On Sunday 1st of June, 3PM, Cha Ren Ya Xin will perform a Ming dynasty Cha Xi (tea party) at the Taipei Story House (next to the Fine Arts Museum). This time, the Cha Xi is supposed to take place indoors.
Here is my latest set-up that I have thought of for the occasion. Teaparker suggested we use a green Cha Bu (so I made this new one!). The main reason for green is that we will all brew loose green tea (as fits the current spring season). I liked this green cloth, because its dark roughness has a certain 'authentic' depth that should fit an ancient Chinese dynasty quite well.
Silver would be the best fit for green tea, but we thought that silver teapots are not very particular to Ming dynasty. Ming teapots used to be big and roundish in shape. And most were made of clay. Teaparker told us that duanni clay is the best match for green tea. I thought that a harder clay would brew the light fragrances better. So, I compared brewing my San Hsia Bi Luo Chun in the zisha Chun Si and in this 20 cl duanni Yi Li Zhu. And to my surprise, the result with the duanni was nicer. It was rounder and lost less fragrance than I had feared. That's why I decided to use this teapot, the biggest duanni teapot I have (so far).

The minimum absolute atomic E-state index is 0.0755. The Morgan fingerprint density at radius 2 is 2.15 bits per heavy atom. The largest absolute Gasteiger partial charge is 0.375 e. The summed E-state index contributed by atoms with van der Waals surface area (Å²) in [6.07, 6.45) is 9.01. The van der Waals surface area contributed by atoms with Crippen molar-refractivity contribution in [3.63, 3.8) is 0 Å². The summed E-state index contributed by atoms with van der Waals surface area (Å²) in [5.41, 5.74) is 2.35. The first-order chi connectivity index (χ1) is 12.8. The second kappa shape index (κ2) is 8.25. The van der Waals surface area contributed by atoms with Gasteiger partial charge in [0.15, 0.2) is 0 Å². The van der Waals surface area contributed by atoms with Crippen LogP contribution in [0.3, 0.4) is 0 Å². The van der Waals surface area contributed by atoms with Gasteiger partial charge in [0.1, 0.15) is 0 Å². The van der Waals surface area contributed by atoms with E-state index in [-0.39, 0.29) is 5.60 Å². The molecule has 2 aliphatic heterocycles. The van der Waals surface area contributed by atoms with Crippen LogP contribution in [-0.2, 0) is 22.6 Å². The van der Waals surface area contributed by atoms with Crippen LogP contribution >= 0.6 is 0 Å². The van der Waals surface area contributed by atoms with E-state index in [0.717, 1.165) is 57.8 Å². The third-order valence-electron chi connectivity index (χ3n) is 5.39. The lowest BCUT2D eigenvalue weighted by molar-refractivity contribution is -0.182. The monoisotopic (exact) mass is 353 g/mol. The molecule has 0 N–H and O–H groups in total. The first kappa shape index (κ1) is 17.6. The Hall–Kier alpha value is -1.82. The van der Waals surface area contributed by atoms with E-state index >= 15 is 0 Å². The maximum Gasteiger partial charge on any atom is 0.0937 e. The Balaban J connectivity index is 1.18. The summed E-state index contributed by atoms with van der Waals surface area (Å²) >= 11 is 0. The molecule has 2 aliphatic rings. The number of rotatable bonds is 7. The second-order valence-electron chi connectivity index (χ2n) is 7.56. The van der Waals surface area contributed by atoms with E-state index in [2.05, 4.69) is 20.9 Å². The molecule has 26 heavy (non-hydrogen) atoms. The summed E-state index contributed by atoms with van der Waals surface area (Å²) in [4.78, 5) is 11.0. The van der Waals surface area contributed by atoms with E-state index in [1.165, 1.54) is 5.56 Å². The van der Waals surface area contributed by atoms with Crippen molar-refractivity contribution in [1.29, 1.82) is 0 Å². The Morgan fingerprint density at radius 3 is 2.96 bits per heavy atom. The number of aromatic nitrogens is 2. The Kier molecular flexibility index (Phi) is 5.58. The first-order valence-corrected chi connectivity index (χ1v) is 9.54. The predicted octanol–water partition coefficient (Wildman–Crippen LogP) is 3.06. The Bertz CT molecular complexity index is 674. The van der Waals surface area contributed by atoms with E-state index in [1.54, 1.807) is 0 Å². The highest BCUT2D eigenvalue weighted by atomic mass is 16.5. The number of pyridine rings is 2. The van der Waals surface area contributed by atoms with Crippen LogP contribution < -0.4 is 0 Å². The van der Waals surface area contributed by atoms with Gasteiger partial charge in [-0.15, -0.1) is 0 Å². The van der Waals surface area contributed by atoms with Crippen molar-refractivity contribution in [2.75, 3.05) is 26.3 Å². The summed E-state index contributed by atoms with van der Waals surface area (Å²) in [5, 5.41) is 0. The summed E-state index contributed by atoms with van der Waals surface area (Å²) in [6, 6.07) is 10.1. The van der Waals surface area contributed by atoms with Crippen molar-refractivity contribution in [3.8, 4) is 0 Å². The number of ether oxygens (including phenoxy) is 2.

We will use an old white plate to present the dry leaves. After they are inserted in the teapot, I'm thinking of bringing my second old tetsubin on the Cha Bu.
For this practice, I could use these wonderful handmade Korean tea cups (thanks again to the dear reader who gave them to me). They are really very special with their color variations. And they fit this Cha Xi very well. Unfortunately, I won't have enough for the Story House Event. So, I still need to find other cups until then...
There's another interesting Ming dynasty habit I learned from Teaparker. In those times, each participant would have his own teapot and make his own tea! If you want to make your own Ming dynasty event, this is tradition can help it make it more interactive. But for this Story House event, we will retain the usual format of one brewer and 5-6 drinkers for more convenience with the water (and teapots) preparation.
See also my previous attempt at making a Cha Xi with Ming dynasty inspiration (in French).